Ignore The Media: Al-Maliki Did Not Embrace Obama’s Withdrawal Plan

ARE WE SURPRISED? Not here at the Silent Majority! The ‘Drive-By Media” twisting the news to fit their needs. Read excerpts from below:

Ignore The Media…

July 21, 2008 Patrick Casey
It’s an established fact that the drive-by media is supporting Barack Obama‘s candidacy this election cycle (just ask previous media fave Hillary Clinton). But in the last few weeks, as Obama attempts to redefine himself before the voting masses begin to pay attention in September, the media has gone from being merely biased to advancing false propaganda on behalf of the Obama campaign.

The latest incident has to do with the apparently fictional article published in yesterday’s Der Spiegel magazine in Germany: Iraq Leader Maliki Supports Obama’s Withdrawal Plans. The piece, released to coincide with Obama’s trip to Iraq, purported to ‘quote’ Iraqi Prime Minister Nouri al-Maliki as saying that he supported Barack Obama’s plan to withdraw troops from Iraq within 16 months after Obama assumes office. In addition, al-Maliki was ‘quoted’ as saying that he “apparently” opposed John McCain‘s “open ended” Iraq policy. The article goes on to claim that al-Maliki complained about President Bush’s reluctance to agree to a withdrawal timeline, and also points out that the comments allegedly said by al-Maliki come immediately after the two countries released a statement Friday agreeing on a “general time-horizon” for removing troops from Iraq – thus suggesting that even the Bush Administration has seen the error of its ways and is beginning to see the world through Obama’s majestic eyes.

As soon as the Der Spiegel article hit our shores, it was the top news story on all the news outlets. This morning, predictably, reports on the article made it onto the front pages of newspapers around the country: New York Times – Maliki Backs Obama’s Troop Withdrawal Plan, Chicago Tribune – Maliki backs Obama troop pullout plan, Los Angeles Times – Iraq President Maliki embraces Obama withdrawal plan. Notice anything similar about the headlines, although all of the articles are by different reporters?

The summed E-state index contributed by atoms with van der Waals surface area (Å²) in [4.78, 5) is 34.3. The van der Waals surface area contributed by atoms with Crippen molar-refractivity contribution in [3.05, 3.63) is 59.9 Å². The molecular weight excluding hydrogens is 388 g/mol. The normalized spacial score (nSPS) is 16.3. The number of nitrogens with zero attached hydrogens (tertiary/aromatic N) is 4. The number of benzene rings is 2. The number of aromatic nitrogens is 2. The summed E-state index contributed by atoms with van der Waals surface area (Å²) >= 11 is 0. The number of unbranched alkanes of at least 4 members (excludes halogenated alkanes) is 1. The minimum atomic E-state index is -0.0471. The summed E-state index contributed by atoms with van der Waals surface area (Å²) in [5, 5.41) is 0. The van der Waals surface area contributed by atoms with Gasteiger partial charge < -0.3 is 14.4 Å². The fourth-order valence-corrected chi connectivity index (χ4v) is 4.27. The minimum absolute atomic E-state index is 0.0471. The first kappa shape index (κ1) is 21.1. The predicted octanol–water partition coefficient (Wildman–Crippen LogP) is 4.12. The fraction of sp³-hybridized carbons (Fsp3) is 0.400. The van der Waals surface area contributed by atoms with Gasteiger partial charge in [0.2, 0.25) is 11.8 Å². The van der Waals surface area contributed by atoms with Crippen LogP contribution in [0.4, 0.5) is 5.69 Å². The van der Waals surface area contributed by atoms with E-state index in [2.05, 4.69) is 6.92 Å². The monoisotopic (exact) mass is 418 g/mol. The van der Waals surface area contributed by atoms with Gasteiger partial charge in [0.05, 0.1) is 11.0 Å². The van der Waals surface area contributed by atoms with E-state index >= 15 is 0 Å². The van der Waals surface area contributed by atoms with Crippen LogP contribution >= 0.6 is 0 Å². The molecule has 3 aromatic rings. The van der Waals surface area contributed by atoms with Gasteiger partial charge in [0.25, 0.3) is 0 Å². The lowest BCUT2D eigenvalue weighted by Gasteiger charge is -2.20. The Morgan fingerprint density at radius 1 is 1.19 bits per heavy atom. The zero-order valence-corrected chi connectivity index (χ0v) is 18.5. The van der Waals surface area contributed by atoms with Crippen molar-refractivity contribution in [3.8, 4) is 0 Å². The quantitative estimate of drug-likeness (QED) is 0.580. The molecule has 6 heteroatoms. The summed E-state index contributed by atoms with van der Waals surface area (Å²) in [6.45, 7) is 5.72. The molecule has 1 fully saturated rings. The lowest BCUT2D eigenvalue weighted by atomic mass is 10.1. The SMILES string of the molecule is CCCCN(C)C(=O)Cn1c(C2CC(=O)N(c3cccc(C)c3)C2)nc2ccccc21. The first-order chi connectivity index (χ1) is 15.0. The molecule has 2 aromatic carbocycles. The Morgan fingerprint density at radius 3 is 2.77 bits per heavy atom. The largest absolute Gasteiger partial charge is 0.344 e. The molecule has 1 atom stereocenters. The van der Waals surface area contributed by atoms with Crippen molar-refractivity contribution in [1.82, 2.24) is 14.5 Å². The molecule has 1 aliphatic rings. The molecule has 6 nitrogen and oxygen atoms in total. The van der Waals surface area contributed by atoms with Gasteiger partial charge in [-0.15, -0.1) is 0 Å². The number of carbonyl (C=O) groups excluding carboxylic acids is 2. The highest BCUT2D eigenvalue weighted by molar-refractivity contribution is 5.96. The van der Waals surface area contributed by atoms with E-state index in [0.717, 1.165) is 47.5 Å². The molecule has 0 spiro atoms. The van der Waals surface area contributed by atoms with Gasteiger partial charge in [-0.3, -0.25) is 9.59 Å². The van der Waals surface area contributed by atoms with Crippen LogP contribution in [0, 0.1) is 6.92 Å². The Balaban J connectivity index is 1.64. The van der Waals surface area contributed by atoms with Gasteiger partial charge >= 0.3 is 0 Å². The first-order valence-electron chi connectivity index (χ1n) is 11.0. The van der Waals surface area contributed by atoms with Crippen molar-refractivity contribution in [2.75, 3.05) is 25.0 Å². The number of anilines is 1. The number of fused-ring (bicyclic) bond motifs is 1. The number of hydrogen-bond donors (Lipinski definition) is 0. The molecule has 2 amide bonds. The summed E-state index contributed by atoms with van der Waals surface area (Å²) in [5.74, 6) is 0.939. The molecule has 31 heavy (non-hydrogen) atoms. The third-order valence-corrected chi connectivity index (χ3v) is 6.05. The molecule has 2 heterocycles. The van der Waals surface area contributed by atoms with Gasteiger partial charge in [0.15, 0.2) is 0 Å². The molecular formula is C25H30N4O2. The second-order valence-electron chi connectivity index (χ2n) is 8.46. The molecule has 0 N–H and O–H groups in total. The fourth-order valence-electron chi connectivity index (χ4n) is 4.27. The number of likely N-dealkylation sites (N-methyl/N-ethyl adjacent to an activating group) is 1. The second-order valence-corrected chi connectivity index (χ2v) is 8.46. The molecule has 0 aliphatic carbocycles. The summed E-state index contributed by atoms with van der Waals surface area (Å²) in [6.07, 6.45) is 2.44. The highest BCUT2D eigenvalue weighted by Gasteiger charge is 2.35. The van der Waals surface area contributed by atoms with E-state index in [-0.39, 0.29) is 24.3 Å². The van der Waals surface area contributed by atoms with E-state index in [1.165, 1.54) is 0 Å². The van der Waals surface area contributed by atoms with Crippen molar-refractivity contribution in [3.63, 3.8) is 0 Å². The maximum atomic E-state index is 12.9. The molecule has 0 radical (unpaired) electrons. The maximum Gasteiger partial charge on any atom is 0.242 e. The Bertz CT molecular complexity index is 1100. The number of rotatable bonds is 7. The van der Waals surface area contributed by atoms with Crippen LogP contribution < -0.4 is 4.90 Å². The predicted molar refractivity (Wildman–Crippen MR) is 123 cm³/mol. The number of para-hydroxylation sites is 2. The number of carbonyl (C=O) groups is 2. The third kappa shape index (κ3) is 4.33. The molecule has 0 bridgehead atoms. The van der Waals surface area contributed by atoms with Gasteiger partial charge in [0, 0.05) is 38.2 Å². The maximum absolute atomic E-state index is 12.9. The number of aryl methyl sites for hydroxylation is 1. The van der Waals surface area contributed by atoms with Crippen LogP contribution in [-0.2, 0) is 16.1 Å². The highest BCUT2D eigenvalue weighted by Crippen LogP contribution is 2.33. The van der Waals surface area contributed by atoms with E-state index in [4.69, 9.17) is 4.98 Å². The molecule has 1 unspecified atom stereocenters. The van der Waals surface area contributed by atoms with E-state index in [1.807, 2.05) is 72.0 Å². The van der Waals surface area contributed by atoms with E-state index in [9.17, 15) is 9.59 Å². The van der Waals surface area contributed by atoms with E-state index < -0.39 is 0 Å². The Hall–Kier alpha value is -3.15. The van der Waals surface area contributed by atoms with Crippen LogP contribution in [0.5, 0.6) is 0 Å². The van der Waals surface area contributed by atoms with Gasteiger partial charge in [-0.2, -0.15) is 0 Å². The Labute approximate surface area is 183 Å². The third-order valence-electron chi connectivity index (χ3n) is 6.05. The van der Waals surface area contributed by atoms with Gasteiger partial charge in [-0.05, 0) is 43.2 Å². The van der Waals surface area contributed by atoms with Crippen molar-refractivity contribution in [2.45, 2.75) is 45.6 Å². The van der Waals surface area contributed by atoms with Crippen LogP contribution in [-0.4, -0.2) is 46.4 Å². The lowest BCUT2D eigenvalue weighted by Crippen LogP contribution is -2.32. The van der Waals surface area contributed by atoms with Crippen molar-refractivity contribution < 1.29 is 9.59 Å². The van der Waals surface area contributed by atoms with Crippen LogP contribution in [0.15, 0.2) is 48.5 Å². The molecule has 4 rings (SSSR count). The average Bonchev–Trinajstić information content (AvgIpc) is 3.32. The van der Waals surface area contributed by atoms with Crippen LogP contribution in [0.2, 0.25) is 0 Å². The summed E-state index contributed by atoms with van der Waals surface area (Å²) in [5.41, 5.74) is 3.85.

Then something remarkable happened. The Iraqi government came out Sunday morning, after the Sunday newspapers were printed and delivered, and issued a statement of their own announcing that the Der Spiegel article and its allegations about statements made by the Iraqi Prime Minister were false. Not that it matters much – in general, American news consumers remember the first, original news accounts, especially those concerning a story as topical as this.


The drive-by media in the United States didn’t think that such a mistake on their part was worth a correction – they just ignored the new development from the BBC calling their original reporting (and methods of verification) into question. The equation for the drive-by media was simple. Original story = benefit for Obama. Correction = benefit for McCain (and President Bush). Therefore, no widespread dispersal of a correction is warranted.


The drive-by media also attempted to claim (before the Der Spiegel story hit the wires yesterday) that since Friday’s official White House statement included the words “time horizon”, it meant that President Bush had flip-flopped on his long-term position on troop withdrawals from Iraq. Obviously, the subsequent line destroys that line of reasoning by the media. The position of both President Bush and Senator John McCain has remained the same throughout this entire war. Reduction of our troop presence, including that of combat troops, is predicated on the improving security situation on the ground. And Iraqi Prime Minister Nouri al-Maliki agrees with that, no matter what propaganda the media distributes suggesting otherwise.


The media should be ashamed of itself. They won’t be.


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